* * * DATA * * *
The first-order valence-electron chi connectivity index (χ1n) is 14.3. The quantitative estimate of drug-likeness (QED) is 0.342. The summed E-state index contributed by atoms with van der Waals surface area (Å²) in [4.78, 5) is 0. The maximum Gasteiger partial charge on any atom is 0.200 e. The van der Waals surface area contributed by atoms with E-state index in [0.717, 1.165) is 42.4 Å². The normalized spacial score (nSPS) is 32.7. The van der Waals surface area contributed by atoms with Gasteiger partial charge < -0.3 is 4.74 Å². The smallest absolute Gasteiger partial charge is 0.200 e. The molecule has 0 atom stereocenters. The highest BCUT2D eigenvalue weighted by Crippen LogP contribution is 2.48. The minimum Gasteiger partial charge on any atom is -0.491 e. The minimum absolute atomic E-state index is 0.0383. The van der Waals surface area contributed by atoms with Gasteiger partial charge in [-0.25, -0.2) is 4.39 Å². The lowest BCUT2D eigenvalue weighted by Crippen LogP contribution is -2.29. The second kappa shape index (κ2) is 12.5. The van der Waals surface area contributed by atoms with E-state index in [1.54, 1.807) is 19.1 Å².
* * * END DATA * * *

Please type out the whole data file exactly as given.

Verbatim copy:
The first-order valence-electron chi connectivity index (χ1n) is 14.3. The quantitative estimate of drug-likeness (QED) is 0.342. The summed E-state index contributed by atoms with van der Waals surface area (Å²) in [4.78, 5) is 0. The maximum Gasteiger partial charge on any atom is 0.200 e. The van der Waals surface area contributed by atoms with E-state index in [0.717, 1.165) is 42.4 Å². The normalized spacial score (nSPS) is 32.7. The van der Waals surface area contributed by atoms with Gasteiger partial charge < -0.3 is 4.74 Å². The smallest absolute Gasteiger partial charge is 0.200 e. The molecule has 0 atom stereocenters. The highest BCUT2D eigenvalue weighted by Crippen LogP contribution is 2.48. The minimum Gasteiger partial charge on any atom is -0.491 e. The minimum absolute atomic E-state index is 0.0383. The van der Waals surface area contributed by atoms with Gasteiger partial charge in [-0.25, -0.2) is 4.39 Å². The lowest BCUT2D eigenvalue weighted by Crippen LogP contribution is -2.29. The second kappa shape index (κ2) is 12.5. The van der Waals surface area contributed by atoms with E-state index in [1.54, 1.807) is 19.1 Å².